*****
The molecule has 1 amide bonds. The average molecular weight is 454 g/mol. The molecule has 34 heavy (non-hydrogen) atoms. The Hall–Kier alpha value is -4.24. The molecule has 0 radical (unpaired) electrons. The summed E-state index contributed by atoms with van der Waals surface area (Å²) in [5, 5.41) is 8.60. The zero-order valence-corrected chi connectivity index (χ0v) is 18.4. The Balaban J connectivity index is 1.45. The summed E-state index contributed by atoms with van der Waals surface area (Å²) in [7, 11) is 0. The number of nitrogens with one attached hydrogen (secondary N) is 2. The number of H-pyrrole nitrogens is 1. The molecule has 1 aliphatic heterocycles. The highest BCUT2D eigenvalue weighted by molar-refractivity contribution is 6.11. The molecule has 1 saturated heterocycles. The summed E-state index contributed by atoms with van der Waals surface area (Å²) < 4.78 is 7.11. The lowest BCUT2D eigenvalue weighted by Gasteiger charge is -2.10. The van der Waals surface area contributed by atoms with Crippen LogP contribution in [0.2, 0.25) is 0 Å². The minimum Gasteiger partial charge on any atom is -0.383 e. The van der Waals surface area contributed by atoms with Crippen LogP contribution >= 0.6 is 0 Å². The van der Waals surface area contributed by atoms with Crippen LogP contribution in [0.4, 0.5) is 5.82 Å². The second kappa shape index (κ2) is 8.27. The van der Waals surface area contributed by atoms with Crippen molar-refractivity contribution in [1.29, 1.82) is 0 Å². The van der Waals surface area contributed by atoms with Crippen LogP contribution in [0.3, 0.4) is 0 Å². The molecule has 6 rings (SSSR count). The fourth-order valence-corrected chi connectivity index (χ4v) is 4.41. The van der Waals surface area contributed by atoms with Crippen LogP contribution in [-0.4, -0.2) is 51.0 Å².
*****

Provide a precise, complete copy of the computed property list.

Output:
The molecule has 1 amide bonds. The average molecular weight is 454 g/mol. The molecule has 34 heavy (non-hydrogen) atoms. The Hall–Kier alpha value is -4.24. The molecule has 0 radical (unpaired) electrons. The summed E-state index contributed by atoms with van der Waals surface area (Å²) in [5, 5.41) is 8.60. The zero-order valence-corrected chi connectivity index (χ0v) is 18.4. The Balaban J connectivity index is 1.45. The summed E-state index contributed by atoms with van der Waals surface area (Å²) in [7, 11) is 0. The number of nitrogens with one attached hydrogen (secondary N) is 2. The number of H-pyrrole nitrogens is 1. The molecule has 1 aliphatic heterocycles. The highest BCUT2D eigenvalue weighted by molar-refractivity contribution is 6.11. The molecule has 1 saturated heterocycles. The summed E-state index contributed by atoms with van der Waals surface area (Å²) < 4.78 is 7.11. The lowest BCUT2D eigenvalue weighted by Gasteiger charge is -2.10. The van der Waals surface area contributed by atoms with Crippen LogP contribution in [0.2, 0.25) is 0 Å². The minimum Gasteiger partial charge on any atom is -0.383 e. The van der Waals surface area contributed by atoms with Crippen LogP contribution >= 0.6 is 0 Å². The van der Waals surface area contributed by atoms with Crippen LogP contribution in [0.4, 0.5) is 5.82 Å². The second kappa shape index (κ2) is 8.27. The van der Waals surface area contributed by atoms with Crippen molar-refractivity contribution in [1.29, 1.82) is 0 Å². The van der Waals surface area contributed by atoms with Crippen LogP contribution in [0.3, 0.4) is 0 Å². The molecule has 6 rings (SSSR count). The fourth-order valence-corrected chi connectivity index (χ4v) is 4.41. The van der Waals surface area contributed by atoms with Crippen LogP contribution in [-0.4, -0.2) is 51.0 Å².